The University of Southampton

PRimary care Infection Management for Everyday practice (PRIME)

Date:
2009-2009
Theme:
Virtual Communities and Social Systems
Funding:
National Institute for Health Research

Aims This programme will address the public health need a) to provide evidence for more rationally targeting antibiotics to those most likely to benefit and b) to develop better antibiotic and non-antibiotic strategies. Aims This programme will address the public health need a) to provide evidence for more rationally targeting antibiotics to those most likely to benefit and b) to develop better antibiotic and non-antibiotic strategies. Acute infections are the commonest conditions managed in primary care, and most people still receive an antibiotic despite limited evidence for their effectiveness. The overuse of antibiotics creates a major threat to the public health - antibiotic resistance. To move patient care forward we need to a) understand which patients are likely to suffer adversely when antibiotics are not given b) assess the impact of infections and their treatment on quality of life c) assess the effectiveness of alternative antibiotic prescribing strategies and non antibiotic approaches, and d) develop easily accessible information for patients. ECS Research plans: 5) Trial of tailored self management website. We will develop and then perform a moderate sized trial of a robust, theoretically based, interactive and tailored website to alter antibiotic expectations and use. We will develop a website and perform a trial among a minimum of 2000 patients. (A definitive trial will require several thousand patients). A website has the potential for results to be available rapidly nationally and currently 60% of families have access rising by 5% each year.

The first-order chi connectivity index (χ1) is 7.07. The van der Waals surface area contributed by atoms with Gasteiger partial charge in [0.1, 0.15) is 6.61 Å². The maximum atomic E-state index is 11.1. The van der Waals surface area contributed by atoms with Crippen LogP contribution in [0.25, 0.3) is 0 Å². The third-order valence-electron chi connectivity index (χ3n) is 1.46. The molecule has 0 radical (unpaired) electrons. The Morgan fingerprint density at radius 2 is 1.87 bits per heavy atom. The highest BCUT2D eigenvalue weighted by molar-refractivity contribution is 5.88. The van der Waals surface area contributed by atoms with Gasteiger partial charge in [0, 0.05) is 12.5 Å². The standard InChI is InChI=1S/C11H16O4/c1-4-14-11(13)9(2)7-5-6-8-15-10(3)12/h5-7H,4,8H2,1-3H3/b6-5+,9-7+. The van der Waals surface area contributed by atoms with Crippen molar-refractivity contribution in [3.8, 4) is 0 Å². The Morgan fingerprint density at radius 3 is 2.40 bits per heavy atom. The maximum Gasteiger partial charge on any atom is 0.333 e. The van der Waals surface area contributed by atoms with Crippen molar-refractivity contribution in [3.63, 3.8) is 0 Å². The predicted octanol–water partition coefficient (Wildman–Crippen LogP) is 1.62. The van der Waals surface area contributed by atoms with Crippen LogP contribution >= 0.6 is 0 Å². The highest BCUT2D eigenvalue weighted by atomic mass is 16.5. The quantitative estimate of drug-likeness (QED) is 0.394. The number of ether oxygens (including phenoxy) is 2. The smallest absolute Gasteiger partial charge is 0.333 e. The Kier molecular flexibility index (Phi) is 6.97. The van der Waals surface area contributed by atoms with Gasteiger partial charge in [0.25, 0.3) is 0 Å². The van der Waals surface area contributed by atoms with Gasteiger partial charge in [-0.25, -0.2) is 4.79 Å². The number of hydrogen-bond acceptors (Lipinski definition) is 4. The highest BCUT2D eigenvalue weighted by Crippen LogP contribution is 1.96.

Primary investigators

  • Gary Wills
  • Prof Paul Little (Professor of Primary Care Research)
  • Prof Lucy Yardley (Professor of Health Psychology)

Associated research groups

  • Learning Societies Lab
  • Electronic and Software Systems
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